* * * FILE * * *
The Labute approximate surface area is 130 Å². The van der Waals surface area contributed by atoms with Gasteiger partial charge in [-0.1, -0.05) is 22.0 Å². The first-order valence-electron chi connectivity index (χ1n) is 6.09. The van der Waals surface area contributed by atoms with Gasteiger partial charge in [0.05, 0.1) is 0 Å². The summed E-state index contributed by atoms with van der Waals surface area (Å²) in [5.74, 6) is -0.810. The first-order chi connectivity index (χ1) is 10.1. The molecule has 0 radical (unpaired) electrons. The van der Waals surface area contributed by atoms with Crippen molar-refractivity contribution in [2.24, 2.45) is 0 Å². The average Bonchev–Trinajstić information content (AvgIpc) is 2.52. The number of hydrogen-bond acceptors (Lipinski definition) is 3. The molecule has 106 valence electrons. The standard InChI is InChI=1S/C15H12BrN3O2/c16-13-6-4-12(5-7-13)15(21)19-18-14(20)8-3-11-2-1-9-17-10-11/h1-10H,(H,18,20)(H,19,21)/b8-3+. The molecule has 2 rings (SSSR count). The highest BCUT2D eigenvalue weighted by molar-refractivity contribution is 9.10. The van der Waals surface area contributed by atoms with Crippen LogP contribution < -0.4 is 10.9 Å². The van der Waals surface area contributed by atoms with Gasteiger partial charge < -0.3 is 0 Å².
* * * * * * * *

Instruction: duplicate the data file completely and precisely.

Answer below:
The Labute approximate surface area is 130 Å². The van der Waals surface area contributed by atoms with Gasteiger partial charge in [-0.1, -0.05) is 22.0 Å². The first-order valence-electron chi connectivity index (χ1n) is 6.09. The van der Waals surface area contributed by atoms with Gasteiger partial charge in [0.05, 0.1) is 0 Å². The summed E-state index contributed by atoms with van der Waals surface area (Å²) in [5.74, 6) is -0.810. The first-order chi connectivity index (χ1) is 10.1. The molecule has 0 radical (unpaired) electrons. The van der Waals surface area contributed by atoms with Crippen molar-refractivity contribution in [2.24, 2.45) is 0 Å². The average Bonchev–Trinajstić information content (AvgIpc) is 2.52. The number of hydrogen-bond acceptors (Lipinski definition) is 3. The molecule has 106 valence electrons. The standard InChI is InChI=1S/C15H12BrN3O2/c16-13-6-4-12(5-7-13)15(21)19-18-14(20)8-3-11-2-1-9-17-10-11/h1-10H,(H,18,20)(H,19,21)/b8-3+. The molecule has 2 rings (SSSR count). The highest BCUT2D eigenvalue weighted by molar-refractivity contribution is 9.10. The van der Waals surface area contributed by atoms with Crippen LogP contribution < -0.4 is 10.9 Å². The van der Waals surface area contributed by atoms with Gasteiger partial charge < -0.3 is 0 Å².